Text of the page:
4 months ago • 6 mins
A few weeks ago, a proposed change to pensions legislation made front-page news.
The move was described as a ‘stealth attack’ on UK savers and a ‘horror’ that could affect us all.
The headlines related to a new government consultation on the tax treatment of inherited pensions.
Currently, if somebody dies before they turn 75, they can pass on untouched pensions to their loved ones, tax free. Now the government is consulting on introducing legislation to scrap this perk and force beneficiaries that take this money as income to pay tax on it.
If they took the money as a lump sum, it could still be taken tax free (so long as it was under the £1.07 million limit), however it would fall into the beneficiary’s estate and potentially become subject to inheritance tax further down the line.
Critics quickly pointed out the problems this could create for people who lose a loved one before old age. A husband, for example, whose wife died young, would not be able to take tax-free payments from her pension to help pay childcare bills or replace her lost income, for example.
It could also have a disproportionate effect on women who are widowed at a relatively young age. With less saved for retirement, they are more likely to rely on their husband’s pension.
But the first thing that really struck me about the tabloid headline I saw, wasn’t around whether it was the right thing to do. It was more that I don’t think the vast majority of people have any idea how inherited pensions are taxed in the first place. It was a headline telling people that something they weren’t aware of, could be scrapped.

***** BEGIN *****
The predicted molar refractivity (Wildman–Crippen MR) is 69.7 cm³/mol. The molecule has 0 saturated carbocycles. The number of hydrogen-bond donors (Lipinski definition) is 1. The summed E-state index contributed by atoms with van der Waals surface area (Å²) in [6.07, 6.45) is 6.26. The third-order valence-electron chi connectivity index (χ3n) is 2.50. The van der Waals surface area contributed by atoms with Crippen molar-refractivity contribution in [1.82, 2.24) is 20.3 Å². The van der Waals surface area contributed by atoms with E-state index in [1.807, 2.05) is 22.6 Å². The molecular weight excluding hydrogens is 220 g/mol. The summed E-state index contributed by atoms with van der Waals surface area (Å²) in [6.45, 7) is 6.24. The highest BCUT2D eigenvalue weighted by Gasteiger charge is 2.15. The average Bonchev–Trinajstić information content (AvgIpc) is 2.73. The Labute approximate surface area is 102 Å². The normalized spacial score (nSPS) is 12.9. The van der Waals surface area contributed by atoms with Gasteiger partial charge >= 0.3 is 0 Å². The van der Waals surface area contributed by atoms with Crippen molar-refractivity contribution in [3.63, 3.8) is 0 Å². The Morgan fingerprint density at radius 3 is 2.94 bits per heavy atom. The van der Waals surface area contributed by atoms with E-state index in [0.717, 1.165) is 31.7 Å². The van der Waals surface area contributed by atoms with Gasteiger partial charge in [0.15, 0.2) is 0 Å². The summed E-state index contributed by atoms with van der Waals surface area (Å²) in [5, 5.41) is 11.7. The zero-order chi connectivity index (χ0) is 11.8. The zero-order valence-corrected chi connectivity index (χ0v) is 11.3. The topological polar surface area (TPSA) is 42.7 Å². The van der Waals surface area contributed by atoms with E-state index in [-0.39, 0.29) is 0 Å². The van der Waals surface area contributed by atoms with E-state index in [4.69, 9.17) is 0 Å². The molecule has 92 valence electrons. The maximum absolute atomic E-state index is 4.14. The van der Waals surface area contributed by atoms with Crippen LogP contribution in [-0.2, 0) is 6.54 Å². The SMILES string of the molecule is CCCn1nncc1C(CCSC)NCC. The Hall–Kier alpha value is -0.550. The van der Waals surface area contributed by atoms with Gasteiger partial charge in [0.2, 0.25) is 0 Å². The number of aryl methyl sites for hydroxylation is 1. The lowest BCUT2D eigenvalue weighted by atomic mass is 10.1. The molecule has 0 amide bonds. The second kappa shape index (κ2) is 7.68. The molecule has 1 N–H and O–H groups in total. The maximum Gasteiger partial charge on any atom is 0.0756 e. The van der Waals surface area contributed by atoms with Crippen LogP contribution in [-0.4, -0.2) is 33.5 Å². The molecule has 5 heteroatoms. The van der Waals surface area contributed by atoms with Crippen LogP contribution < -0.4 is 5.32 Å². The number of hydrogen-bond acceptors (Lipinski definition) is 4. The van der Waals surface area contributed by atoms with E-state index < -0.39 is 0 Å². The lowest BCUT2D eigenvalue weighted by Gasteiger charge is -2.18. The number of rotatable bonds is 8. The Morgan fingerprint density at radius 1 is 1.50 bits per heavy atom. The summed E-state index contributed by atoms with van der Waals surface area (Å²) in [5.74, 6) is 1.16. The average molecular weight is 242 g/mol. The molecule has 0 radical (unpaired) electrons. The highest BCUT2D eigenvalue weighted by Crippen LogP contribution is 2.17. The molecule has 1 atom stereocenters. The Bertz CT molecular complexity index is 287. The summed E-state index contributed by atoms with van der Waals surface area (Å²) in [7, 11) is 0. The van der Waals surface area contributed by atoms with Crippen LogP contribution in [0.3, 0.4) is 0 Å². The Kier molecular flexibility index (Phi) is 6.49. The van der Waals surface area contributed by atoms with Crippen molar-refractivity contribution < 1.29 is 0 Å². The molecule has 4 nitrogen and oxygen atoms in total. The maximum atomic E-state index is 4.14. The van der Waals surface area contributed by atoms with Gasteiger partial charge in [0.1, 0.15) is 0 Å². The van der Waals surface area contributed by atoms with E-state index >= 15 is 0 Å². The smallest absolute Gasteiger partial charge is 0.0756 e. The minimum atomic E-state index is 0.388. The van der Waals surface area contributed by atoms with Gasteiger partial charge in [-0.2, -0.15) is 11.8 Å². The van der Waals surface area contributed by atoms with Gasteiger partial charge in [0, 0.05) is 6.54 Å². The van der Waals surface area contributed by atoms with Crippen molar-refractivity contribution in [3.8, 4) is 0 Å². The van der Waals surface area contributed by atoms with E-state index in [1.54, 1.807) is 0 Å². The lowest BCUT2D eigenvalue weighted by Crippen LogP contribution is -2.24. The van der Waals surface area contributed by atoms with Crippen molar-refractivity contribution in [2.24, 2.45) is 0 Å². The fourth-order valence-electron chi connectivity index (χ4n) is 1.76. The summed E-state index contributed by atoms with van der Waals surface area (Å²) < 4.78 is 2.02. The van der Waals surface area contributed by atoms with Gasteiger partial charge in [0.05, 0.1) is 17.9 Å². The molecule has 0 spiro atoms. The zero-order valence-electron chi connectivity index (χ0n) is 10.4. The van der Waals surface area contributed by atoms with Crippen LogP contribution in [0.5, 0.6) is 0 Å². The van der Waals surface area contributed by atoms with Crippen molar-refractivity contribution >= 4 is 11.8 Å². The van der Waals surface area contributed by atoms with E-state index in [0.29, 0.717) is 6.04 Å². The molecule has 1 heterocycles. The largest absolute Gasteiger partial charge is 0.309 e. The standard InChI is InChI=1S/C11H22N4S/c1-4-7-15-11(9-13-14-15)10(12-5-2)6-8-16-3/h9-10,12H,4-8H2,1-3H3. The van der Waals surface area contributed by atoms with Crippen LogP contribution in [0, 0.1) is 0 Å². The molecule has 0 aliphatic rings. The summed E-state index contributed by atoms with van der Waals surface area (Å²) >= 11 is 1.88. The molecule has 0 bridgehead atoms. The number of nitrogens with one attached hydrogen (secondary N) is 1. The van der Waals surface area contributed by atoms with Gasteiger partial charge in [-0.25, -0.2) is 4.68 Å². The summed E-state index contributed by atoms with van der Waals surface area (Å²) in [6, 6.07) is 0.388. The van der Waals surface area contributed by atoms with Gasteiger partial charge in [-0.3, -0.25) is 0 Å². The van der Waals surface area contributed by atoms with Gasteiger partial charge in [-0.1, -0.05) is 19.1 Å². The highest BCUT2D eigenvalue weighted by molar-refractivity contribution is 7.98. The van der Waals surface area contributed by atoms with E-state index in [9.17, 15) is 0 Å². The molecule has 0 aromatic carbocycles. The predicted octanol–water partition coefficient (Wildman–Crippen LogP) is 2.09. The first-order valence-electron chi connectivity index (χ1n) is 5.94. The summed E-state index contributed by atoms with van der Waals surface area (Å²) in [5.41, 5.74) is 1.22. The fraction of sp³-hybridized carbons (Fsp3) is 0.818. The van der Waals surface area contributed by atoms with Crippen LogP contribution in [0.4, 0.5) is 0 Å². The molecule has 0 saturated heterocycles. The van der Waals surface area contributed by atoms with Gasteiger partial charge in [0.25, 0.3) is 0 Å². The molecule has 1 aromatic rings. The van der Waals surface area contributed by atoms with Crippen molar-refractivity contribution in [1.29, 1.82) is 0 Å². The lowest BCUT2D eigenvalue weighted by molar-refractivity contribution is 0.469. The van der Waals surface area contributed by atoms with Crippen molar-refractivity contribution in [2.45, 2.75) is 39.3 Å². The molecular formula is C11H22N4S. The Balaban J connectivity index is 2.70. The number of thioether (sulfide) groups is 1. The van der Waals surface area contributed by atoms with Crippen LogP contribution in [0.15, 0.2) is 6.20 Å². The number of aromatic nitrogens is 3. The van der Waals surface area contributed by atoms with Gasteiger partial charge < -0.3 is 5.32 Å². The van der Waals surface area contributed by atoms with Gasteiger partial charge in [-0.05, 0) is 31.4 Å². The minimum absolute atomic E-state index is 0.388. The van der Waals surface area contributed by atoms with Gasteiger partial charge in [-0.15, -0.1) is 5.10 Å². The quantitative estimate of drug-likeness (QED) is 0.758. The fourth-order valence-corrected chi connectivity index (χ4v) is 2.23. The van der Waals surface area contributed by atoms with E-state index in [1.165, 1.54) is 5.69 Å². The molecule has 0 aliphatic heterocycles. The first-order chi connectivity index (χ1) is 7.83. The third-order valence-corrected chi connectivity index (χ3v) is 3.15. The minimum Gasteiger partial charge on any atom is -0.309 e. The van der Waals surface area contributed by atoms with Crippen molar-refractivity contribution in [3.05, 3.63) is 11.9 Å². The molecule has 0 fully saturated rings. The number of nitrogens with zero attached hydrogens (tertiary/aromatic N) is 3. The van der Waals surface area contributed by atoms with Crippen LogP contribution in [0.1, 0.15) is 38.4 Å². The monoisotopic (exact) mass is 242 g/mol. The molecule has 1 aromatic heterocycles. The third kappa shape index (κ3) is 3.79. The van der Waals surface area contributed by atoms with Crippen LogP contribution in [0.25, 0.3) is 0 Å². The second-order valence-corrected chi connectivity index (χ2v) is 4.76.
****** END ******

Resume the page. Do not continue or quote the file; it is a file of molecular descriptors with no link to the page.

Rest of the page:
For me, this is testament to just how fiendishly complicated our pensions system has become.
My second thought was just how regressive a step it was.
Collectively I think everyone who works in the pensions industry breathed a sigh of relief when Jeremy Hunt announced the abolition of the lifetime allowance (LTA) last year.
Yes, it is a tax break that benefits wealthier savers, but, this was the important thing to me, it felt like a positive move towards pension simplification.
As a financial journalist, I was certainly relieved at the prospect of never having to explain the various forms of lifetime allowance protection, or the ‘benefit crystallisation events’ that would trigger a ‘test’ against the LTA.
My work headaches aside, there are already plenty of other mechanisms to limit the amount of tax relief wealthier savers are able to get on pension contributions – like the annual allowance and the annual tapered allowance.
The money purchase annual allowance also exists to stop so-called recycling where savers take money out of their pension and reinvest it for additional tax relief.
But unlike these allowances, the LTA was not based around how much money you have paid into your pension. Instead it punished strong investment performance and had the potential to impact more moderate savers who simply invested well or over a long period of time.
By abolishing the LTA, it felt like an unnecessary layer of complexity and a significant disincentive to invest was being removed.
But now the government is proposing replacing the LTA with not one, but two new lifetime limits - a lump sum allowance of £268,275 (25% of the current lifetime allowance) and a lump sum and death benefit allowance of £1,073,100. Confused? Yes, me too.